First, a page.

This Roman imperial portrait head, which is in excellent condition, adds to two areas of the Museum's ancient art collection: Roman portraiture and Near Eastern art. Roman portraits from the late second to the early fourth century A.D. are frequently masterpieces of subtle modeling and expressive psychology. The native Roman taste for realism in portraiture was broadened to include suggestions of personality and even religious temperament during this period. The face and hair of this portrait head are carved with the rich, sensuous realism of portrait sculpture in this cosmopolitan era of the Roman Empire. However, the priestly role represented by the man's conical headdress is specific to the Asian parts of the Roman Empire.
Similar elaborate representations of priests are found in Asia Minor and in the arts of Palmyra, as well as in Syria proper, where this head originated. Many examples of Palmyrene portrait sculpture may be found in museums in both the United States and Europe. In a Palmyrene funerary group in the National Museum, Damascus, depicting a husband and wife, the man wears a headdress that fully covers his hair and is decorated with a wreath and priest's bust, indicating his profession. The relief of Aphlad, also in the National Museum, Damascus, depicts a priest in a cap similar to the one on the Dallas Museum of Art head, but with his hair showing under its rim. Other analogies to this head may be seen in Anatolian sculptures of priests, such as a fine funerary portrait in the Adana Museum, Turkey, in which the headdress indicates the man's role as a priest in his lifetime.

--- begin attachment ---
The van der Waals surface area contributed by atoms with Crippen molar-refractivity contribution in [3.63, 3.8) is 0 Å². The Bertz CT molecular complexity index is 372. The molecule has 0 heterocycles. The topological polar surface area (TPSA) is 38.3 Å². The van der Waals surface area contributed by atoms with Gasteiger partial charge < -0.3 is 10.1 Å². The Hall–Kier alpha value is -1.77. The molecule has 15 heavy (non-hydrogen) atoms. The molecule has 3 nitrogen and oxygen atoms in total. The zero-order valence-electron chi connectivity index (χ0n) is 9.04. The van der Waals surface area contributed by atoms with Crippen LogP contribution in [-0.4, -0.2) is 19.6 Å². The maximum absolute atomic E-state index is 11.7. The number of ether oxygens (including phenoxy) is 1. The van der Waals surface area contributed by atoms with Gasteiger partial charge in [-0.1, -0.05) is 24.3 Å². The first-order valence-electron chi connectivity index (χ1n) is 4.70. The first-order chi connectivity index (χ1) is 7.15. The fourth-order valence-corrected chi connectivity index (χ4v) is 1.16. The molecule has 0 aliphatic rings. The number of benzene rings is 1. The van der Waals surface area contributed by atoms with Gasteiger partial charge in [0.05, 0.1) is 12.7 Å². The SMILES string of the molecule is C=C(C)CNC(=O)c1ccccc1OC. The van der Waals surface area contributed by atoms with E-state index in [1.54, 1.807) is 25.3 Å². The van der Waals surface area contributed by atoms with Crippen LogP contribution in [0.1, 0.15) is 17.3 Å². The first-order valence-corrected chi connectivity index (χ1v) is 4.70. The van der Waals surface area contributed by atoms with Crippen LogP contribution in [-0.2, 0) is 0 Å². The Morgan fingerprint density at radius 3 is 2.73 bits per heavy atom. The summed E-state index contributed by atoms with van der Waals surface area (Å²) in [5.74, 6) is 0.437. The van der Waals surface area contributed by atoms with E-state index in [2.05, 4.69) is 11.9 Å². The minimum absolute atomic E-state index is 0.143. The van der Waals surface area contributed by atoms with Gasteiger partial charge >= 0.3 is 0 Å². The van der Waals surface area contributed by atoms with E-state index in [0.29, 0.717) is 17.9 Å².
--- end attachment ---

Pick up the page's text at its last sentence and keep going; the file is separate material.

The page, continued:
The conical headdress goes back centuries in Near Eastern religious art. Originally the mark of a divinity, by the time of the Roman Empire it was the regalia of priests of various Syrian and Anatolian deities. A priest of the Anatolian mother-goddess Cybele in the museum in Ostia, Italy, wears such a headdress. The well-known frescoes from a synagogue in Dura-Europus, Syria, now in the Damascus museum, also show priests wearing such headdresses. However, the idealized nude Greek figures ornamenting the headdress on the Dallas Museum of Art head represent a complete fusion of Near Eastern beliefs and Greco-Roman style. The incised eyes, which give the figure a hypnotic intensity, are typical of such late Roman portraits and are often emphasized to suggest the spiritual state of the person represented. The syncretic character of religion and culture in the eastern parts of the Roman Empire are well represented by this handsome head. It carries on the tradition of Roman portraiture, represented by the Dallas Museum of Art's two great second-century portraits of two young men.
(credit; Dallas Museum of Art)
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